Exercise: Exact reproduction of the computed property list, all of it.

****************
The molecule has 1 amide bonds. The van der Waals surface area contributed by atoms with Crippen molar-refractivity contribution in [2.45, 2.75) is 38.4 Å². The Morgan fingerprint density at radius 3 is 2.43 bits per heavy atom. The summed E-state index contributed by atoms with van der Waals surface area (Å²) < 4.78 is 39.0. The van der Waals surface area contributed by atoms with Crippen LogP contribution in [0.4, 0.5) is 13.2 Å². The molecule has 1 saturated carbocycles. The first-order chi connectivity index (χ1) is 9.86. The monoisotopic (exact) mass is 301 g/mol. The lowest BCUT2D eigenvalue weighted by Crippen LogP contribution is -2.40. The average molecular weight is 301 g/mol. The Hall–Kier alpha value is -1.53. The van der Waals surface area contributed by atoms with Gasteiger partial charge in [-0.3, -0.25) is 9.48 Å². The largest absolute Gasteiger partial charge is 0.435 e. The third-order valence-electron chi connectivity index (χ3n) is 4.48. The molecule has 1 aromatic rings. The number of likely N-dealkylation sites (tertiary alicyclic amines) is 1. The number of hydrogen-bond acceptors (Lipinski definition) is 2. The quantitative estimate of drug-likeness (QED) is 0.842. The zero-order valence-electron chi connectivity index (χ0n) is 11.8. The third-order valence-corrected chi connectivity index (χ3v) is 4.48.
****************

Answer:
The molecule has 1 amide bonds. The van der Waals surface area contributed by atoms with Crippen molar-refractivity contribution in [2.45, 2.75) is 38.4 Å². The Morgan fingerprint density at radius 3 is 2.43 bits per heavy atom. The summed E-state index contributed by atoms with van der Waals surface area (Å²) < 4.78 is 39.0. The van der Waals surface area contributed by atoms with Crippen LogP contribution in [0.4, 0.5) is 13.2 Å². The molecule has 1 saturated carbocycles. The first-order chi connectivity index (χ1) is 9.86. The monoisotopic (exact) mass is 301 g/mol. The lowest BCUT2D eigenvalue weighted by Crippen LogP contribution is -2.40. The average molecular weight is 301 g/mol. The Hall–Kier alpha value is -1.53. The van der Waals surface area contributed by atoms with Gasteiger partial charge in [-0.3, -0.25) is 9.48 Å². The largest absolute Gasteiger partial charge is 0.435 e. The third-order valence-electron chi connectivity index (χ3n) is 4.48. The molecule has 1 aromatic rings. The number of likely N-dealkylation sites (tertiary alicyclic amines) is 1. The number of hydrogen-bond acceptors (Lipinski definition) is 2. The quantitative estimate of drug-likeness (QED) is 0.842. The zero-order valence-electron chi connectivity index (χ0n) is 11.8. The third-order valence-corrected chi connectivity index (χ3v) is 4.48.